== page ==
"My Low and Humble Home" is not an incredibly long poem, but it has a deep meaning and shows very well the style of Hawthorne's writing. The poem talks about the glory that the narrator thought he could get in the military and how he went with his intuition in joining. He did not necessarily think it all through, he thought to what it could bring him. He also was very youthful when he signed up, and the actions of war excited him, which happen much more in younger people than in older people. He was a hero to many people since he made it so far up in the military. His heroism was based on his youthful actions. He also figured out in the end that he really wanted to be in his childhood home, which falls in line with people looking behind them to find wisdom instead of looking forward to progress.
Nathaniel Hawthorne endured many hardships over the course of his life, possibly the greatest of which was his father dying while Hawthorne was still very young (Liukkonen). Hawthorne was most likely devastated by this loss, and that could have had a big part in his writing of "My Low and Humble Home". He also could have thought about his mother, and he could have missed her a great deal, causing his inspiration for the poem. Hawthorne also struggled in getting his poems written and published (Liukkonen). He may have dealt with a lot of failure, and may have wanted to write something that at least portrayed the main hero to be successful. He could have shaped the main character to have some of his traits, or he may have based them off of stories told to him by family members or friends. Hawthorne did a very good job in writing "My Low and Humble Home", even while he had to suffer so many blows to his confidence.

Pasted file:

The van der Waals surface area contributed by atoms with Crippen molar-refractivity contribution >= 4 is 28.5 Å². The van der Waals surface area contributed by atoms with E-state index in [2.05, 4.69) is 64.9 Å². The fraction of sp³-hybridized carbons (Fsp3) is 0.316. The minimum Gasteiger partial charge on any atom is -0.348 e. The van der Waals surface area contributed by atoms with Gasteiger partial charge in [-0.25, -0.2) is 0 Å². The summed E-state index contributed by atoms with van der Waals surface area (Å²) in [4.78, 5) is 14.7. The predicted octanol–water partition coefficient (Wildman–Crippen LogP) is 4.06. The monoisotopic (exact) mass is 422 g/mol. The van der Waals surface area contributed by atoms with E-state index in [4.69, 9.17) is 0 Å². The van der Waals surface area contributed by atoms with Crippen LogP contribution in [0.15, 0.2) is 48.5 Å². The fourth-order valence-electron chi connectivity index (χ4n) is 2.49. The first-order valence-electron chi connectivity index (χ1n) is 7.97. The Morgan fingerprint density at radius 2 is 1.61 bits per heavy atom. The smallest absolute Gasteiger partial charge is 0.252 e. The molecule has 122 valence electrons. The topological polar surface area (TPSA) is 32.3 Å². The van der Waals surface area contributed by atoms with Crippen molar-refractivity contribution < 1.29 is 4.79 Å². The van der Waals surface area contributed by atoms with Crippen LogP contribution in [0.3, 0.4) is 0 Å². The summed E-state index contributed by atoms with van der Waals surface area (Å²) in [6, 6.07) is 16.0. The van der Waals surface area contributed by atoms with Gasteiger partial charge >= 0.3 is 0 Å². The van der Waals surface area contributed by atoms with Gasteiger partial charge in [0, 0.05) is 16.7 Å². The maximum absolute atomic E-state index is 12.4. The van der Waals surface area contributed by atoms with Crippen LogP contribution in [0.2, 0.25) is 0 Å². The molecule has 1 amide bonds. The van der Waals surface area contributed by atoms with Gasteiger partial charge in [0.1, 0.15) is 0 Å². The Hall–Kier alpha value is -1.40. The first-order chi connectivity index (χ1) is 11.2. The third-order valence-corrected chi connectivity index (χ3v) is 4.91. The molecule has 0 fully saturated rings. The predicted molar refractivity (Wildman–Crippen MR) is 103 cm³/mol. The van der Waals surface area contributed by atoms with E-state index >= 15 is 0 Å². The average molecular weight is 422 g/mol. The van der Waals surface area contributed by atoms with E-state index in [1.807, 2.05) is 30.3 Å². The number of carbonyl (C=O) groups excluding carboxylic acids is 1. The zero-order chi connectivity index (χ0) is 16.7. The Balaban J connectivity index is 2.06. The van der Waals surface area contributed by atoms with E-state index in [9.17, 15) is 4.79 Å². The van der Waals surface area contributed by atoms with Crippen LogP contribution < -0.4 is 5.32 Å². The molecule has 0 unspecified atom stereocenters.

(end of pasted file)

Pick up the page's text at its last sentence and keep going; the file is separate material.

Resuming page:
"My Low and Humble Home" is unlike a majority of Hawthorne's works in its theme. This poem has a theme of rememberance and longing, while most of his works have to do with the guilt and sins that humans go through. It seems somewhat like
The Scarlet Letter
in its message, though (Merriman). They both have to do with believing in something so much, that nothing else matters (Merriman). "My Low and Humble Home" compares in a variety of ways with "Mr. Higginbotham's Catastrophe" (Hawthorne, "Mr."). Both stories involve main characters that want all or the glory and attention. They both have morals that come at the end of the story. Both of the works involve main characters that follow their hearts and do not always listen to reason or logic. Hawthorne varied in the way that he wrote the works, becuase he made his poem very sad and desperate, while the story was more of a comedy and tried to get a point across. Hawthorne connects all of his works in some way, while making them all individual.
Hawthorne was a very creative author that added a lot to the Romanticism period. He brought unique views and standpoints, while still making his works interesting enough that they were sold. He added morals in stories, and he tried to make the world a better place by getting rid of hypocrisy. Hawthorne was not always popular, but he always persevered and continued on until he got what he wanted. He was a great man and author, and many people still look up to him today.
Hawthorne, Nathaniel. "Mr. Higginbotham's Catastrophe."
Free Classic Books Online at Classic Reader
. Web. 06 Dec. 2010. <
Hawthorne, Nathaniel. "My Low and Humble Home."
Poetry Archive | Poems
. Web. 10 Dec. 2010. <
Liukkonen, Petri. "Nathaniel Hawthorne."
. Web. 08 Dec. 2010. <
Merriman, C. D. "Nathaniel Hawthorne - Biography and Works."
The Literature Network: Online Classic Literature, Poems, and Quotes. Essays & Summaries
. Web. 10 Dec. 2010. <